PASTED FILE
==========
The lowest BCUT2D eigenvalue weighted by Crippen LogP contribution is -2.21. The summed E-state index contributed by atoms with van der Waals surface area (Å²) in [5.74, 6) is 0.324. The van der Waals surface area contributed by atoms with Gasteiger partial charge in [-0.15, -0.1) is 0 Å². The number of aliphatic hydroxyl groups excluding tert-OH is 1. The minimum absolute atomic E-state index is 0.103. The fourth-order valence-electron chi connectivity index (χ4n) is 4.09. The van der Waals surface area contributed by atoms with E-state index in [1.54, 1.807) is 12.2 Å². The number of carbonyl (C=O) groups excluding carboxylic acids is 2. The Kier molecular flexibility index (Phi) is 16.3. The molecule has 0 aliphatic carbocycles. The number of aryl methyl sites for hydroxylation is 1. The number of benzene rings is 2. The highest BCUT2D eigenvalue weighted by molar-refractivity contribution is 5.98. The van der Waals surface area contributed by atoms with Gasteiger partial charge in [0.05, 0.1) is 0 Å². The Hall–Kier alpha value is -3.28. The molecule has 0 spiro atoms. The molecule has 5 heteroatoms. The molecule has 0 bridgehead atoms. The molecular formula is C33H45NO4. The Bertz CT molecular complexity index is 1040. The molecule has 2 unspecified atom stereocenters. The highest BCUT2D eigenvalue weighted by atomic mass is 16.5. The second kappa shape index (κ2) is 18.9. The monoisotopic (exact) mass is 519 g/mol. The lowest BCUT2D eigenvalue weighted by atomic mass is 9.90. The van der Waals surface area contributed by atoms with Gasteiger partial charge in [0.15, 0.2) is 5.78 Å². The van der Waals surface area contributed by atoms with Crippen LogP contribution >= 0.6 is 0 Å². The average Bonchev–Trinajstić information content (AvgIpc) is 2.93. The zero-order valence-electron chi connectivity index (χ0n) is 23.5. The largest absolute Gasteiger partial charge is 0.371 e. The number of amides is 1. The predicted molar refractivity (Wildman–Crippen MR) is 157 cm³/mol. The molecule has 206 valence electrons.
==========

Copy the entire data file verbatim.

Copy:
The lowest BCUT2D eigenvalue weighted by Crippen LogP contribution is -2.21. The summed E-state index contributed by atoms with van der Waals surface area (Å²) in [5.74, 6) is 0.324. The van der Waals surface area contributed by atoms with Gasteiger partial charge in [-0.15, -0.1) is 0 Å². The number of aliphatic hydroxyl groups excluding tert-OH is 1. The minimum absolute atomic E-state index is 0.103. The fourth-order valence-electron chi connectivity index (χ4n) is 4.09. The van der Waals surface area contributed by atoms with E-state index in [1.54, 1.807) is 12.2 Å². The number of carbonyl (C=O) groups excluding carboxylic acids is 2. The Kier molecular flexibility index (Phi) is 16.3. The molecule has 0 aliphatic carbocycles. The number of aryl methyl sites for hydroxylation is 1. The number of benzene rings is 2. The highest BCUT2D eigenvalue weighted by molar-refractivity contribution is 5.98. The van der Waals surface area contributed by atoms with Gasteiger partial charge in [0.05, 0.1) is 0 Å². The Hall–Kier alpha value is -3.28. The molecule has 0 spiro atoms. The molecule has 5 heteroatoms. The molecule has 0 bridgehead atoms. The molecular formula is C33H45NO4. The Bertz CT molecular complexity index is 1040. The molecule has 2 unspecified atom stereocenters. The highest BCUT2D eigenvalue weighted by atomic mass is 16.5. The second kappa shape index (κ2) is 18.9. The monoisotopic (exact) mass is 519 g/mol. The lowest BCUT2D eigenvalue weighted by atomic mass is 9.90. The van der Waals surface area contributed by atoms with Gasteiger partial charge in [0.15, 0.2) is 5.78 Å². The van der Waals surface area contributed by atoms with Crippen LogP contribution >= 0.6 is 0 Å². The average Bonchev–Trinajstić information content (AvgIpc) is 2.93. The zero-order valence-electron chi connectivity index (χ0n) is 23.5. The largest absolute Gasteiger partial charge is 0.371 e. The number of amides is 1. The predicted molar refractivity (Wildman–Crippen MR) is 157 cm³/mol. The molecule has 206 valence electrons.